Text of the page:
Bounty offered on film pirates
LOS ANGELES Film studios and movie theaters are offering rewards of up to $500 to theater employees who nab people using camcorders to record films.
The rewards program announced yesterday is the latest in a series of efforts to stem camcording piracy, which the Motion Picture Association of America estimates costs the industry billions of dollars each year.
The MPAA seized 52 million DVDs and other illegal copies of movies in 2003, many of which began as recordings made in theaters during the first few days of a movie's opening.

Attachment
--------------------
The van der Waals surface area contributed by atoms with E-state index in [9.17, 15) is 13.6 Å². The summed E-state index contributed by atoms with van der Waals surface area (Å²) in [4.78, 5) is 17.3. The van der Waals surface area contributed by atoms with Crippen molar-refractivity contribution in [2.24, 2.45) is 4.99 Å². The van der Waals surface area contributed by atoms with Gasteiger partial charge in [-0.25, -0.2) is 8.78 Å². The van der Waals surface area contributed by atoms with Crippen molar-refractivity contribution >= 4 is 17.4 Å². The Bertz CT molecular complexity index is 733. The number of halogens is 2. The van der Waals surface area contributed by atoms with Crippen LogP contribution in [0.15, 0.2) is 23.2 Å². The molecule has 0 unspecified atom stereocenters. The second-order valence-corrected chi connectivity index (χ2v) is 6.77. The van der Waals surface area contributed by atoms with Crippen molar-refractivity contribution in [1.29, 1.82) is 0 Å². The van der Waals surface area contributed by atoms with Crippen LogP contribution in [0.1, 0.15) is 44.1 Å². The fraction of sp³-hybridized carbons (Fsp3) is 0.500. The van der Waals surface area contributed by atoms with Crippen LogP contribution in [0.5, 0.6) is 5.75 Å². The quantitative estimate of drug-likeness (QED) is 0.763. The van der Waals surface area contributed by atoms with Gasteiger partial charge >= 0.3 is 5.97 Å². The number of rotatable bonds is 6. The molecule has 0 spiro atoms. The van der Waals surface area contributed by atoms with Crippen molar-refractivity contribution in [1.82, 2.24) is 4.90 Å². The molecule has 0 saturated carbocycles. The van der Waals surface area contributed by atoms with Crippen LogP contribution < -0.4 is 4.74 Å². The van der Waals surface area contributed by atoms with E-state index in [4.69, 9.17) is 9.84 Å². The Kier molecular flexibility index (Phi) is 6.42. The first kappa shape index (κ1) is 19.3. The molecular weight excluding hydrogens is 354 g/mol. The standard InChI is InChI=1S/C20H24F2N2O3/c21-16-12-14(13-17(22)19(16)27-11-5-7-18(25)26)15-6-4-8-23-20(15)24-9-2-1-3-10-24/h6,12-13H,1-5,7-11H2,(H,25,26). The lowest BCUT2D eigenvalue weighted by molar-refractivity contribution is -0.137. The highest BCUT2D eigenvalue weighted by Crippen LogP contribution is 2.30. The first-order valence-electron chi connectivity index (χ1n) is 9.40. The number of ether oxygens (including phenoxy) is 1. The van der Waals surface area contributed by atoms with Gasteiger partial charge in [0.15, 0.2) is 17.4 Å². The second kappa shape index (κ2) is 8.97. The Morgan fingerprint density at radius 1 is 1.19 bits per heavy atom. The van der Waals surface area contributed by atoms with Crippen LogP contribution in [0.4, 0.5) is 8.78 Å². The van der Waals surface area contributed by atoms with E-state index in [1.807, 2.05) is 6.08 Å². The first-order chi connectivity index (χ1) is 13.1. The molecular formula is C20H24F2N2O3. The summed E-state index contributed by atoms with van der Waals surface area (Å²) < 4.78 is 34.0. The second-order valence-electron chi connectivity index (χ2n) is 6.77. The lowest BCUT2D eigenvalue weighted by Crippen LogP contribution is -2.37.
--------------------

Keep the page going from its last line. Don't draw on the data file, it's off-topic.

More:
Hollywood studios already have cracked down on tapings made during pre-release showings, called screenings. Studios often search bags, use metal detectors and station people with night vision goggles in theaters to catch camcorders.
Studios have also been lobbying for state laws that make recording a movie in a theater a crime. In California, individuals can make a citizen's arrest of someone recording a movie.
Under the new program, co-sponsored by the National Association of Theater Owners, U.S., theater employees can qualify for the reward by catching people with camcorders, notifying the police and stopping the illegal recording.